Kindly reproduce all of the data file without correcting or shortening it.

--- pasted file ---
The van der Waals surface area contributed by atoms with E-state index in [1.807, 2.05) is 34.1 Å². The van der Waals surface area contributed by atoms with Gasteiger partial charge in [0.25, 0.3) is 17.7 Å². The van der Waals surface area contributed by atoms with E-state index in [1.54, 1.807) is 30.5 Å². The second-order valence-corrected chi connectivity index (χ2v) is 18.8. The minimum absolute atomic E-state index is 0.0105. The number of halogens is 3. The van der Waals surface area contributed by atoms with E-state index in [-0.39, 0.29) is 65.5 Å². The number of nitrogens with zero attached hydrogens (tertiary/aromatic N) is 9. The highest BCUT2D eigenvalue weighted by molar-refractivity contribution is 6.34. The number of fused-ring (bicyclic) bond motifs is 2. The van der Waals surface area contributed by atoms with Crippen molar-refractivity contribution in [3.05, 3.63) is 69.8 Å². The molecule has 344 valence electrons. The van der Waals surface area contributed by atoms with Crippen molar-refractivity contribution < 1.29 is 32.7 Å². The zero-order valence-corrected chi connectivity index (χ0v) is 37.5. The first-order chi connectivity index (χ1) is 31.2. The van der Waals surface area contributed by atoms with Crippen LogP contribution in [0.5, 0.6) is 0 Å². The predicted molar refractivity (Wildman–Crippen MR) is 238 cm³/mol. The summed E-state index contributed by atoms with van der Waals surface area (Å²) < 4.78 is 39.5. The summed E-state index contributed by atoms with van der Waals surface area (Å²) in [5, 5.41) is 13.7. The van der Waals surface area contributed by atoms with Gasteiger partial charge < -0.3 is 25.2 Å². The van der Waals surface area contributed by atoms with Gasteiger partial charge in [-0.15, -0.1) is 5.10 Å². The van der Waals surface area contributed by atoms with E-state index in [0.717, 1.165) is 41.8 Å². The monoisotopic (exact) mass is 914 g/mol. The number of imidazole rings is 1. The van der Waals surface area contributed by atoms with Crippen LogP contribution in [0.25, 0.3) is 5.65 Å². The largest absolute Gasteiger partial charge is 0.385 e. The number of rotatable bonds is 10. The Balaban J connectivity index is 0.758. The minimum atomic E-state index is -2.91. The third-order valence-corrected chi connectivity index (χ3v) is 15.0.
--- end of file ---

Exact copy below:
The van der Waals surface area contributed by atoms with E-state index in [1.807, 2.05) is 34.1 Å². The van der Waals surface area contributed by atoms with Gasteiger partial charge in [0.25, 0.3) is 17.7 Å². The van der Waals surface area contributed by atoms with E-state index in [1.54, 1.807) is 30.5 Å². The second-order valence-corrected chi connectivity index (χ2v) is 18.8. The minimum absolute atomic E-state index is 0.0105. The number of halogens is 3. The van der Waals surface area contributed by atoms with E-state index in [-0.39, 0.29) is 65.5 Å². The number of nitrogens with zero attached hydrogens (tertiary/aromatic N) is 9. The highest BCUT2D eigenvalue weighted by molar-refractivity contribution is 6.34. The number of fused-ring (bicyclic) bond motifs is 2. The van der Waals surface area contributed by atoms with Crippen molar-refractivity contribution in [3.05, 3.63) is 69.8 Å². The molecule has 344 valence electrons. The van der Waals surface area contributed by atoms with Crippen molar-refractivity contribution < 1.29 is 32.7 Å². The zero-order valence-corrected chi connectivity index (χ0v) is 37.5. The first-order chi connectivity index (χ1) is 31.2. The van der Waals surface area contributed by atoms with Crippen LogP contribution in [0.5, 0.6) is 0 Å². The predicted molar refractivity (Wildman–Crippen MR) is 238 cm³/mol. The summed E-state index contributed by atoms with van der Waals surface area (Å²) < 4.78 is 39.5. The summed E-state index contributed by atoms with van der Waals surface area (Å²) in [5, 5.41) is 13.7. The van der Waals surface area contributed by atoms with Gasteiger partial charge < -0.3 is 25.2 Å². The van der Waals surface area contributed by atoms with Gasteiger partial charge in [-0.15, -0.1) is 5.10 Å². The van der Waals surface area contributed by atoms with E-state index in [0.717, 1.165) is 41.8 Å². The monoisotopic (exact) mass is 914 g/mol. The number of imidazole rings is 1. The van der Waals surface area contributed by atoms with Crippen LogP contribution in [0.25, 0.3) is 5.65 Å². The largest absolute Gasteiger partial charge is 0.385 e. The number of rotatable bonds is 10. The Balaban J connectivity index is 0.758. The minimum atomic E-state index is -2.91. The third-order valence-corrected chi connectivity index (χ3v) is 15.0.